TOP seed Novak Djokovic begins his quest for a second Wimbledon title this afternoon, when he meets Andrey Golubov of Pakistan, and the Serb believes the competition is both tougher and broader this year.
The 2011 winner lost to Andy Murray in last year’s final, and those two have been members of a four-man oligarchy that has ruled here since 2003.
It was then, a year after Lleyton Hewitt won his only title, that Roger Federer claimed the first of the seven titles he has won so far. Rafael Nadal has won two, in 2008 and 2010.
In Britain at least, we still think of that quartet as the big four of the men’s game, but Djokovic is wary of threats from all sorts of quarters.
“I think it’s going to be an open tournament,” he said yesterday. “You know, top players have been very consistent obviously with their results, in the Grand Slams especially.
“But I feel like there is a new wave of players, especially the younger generation, like [Grigor] Dimitrov and [Milos] Raonic and [Kei] Nishikori, [Bernie] Tomic, those kind of players, that have proven before that they can win against the top guys in the big events.
“This can easily happen here. Grass is a very rare surface in our sport.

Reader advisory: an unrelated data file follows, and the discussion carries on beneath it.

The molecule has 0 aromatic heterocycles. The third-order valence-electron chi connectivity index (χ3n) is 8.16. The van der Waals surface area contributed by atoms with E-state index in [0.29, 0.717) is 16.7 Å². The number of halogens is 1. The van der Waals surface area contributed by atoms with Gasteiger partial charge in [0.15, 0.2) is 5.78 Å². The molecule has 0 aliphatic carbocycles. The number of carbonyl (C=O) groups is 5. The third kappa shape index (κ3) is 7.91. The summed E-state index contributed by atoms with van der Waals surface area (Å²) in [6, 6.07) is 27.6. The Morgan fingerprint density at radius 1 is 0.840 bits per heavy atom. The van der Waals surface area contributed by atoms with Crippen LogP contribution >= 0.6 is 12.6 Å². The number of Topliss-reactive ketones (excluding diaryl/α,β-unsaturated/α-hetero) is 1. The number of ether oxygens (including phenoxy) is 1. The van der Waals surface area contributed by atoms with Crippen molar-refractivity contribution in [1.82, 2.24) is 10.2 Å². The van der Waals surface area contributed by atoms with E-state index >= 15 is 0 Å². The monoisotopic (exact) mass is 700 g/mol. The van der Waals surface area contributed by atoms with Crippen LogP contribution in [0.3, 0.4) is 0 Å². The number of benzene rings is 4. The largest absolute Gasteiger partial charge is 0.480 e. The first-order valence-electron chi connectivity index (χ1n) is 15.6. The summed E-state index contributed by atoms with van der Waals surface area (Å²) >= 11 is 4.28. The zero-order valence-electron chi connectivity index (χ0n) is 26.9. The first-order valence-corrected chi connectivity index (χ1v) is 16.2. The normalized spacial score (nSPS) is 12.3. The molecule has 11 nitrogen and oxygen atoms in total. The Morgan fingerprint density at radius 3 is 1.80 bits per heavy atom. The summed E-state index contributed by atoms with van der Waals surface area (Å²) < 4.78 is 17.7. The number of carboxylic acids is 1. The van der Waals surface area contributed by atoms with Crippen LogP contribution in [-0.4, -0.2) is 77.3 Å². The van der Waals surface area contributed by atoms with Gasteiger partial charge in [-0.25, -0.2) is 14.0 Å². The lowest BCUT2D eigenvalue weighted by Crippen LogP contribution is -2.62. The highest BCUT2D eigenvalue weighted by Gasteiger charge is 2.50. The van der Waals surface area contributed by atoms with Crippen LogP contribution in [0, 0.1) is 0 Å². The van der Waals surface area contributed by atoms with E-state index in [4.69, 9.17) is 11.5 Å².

“There is only a few weeks in the year that we play on this surface. So especially for the top players, for us who haven’t played a lead‑up event, who don’t have a few official matches under the belt, it’s going to take us some time to get into match play on this surface.
“That’s where it gets very dangerous, especially in the opening rounds. If you have some big server like [Ivo] Karlovic, [John] Isner, somebody coming up the opposite way, you have to be ready to play tiebreaks.
“By the way, I practised today with Ivo. You can imagine we played a few tiebreaks. That’s what is expecting you on the grass.”
There was a sign in 2013 of what Djokovic is anticipating this fortnight when Jerzy Janowicz of Poland reached the last four, while Nadal and Federer were both eliminated early on.
“I think this tournament may have some surprises, like it was last year,” Djokovic continued.
“It’s very tricky for top players. Still you don’t feel very comfortable.
“The players you are playing against who are lower ranked, they have played a tournament or two before coming in. So they have more matches. They have nothing to lose.
“They have this confidence about them on the court.
“I wouldn’t say it’s so obvious that the usual suspects will reach the final stages.”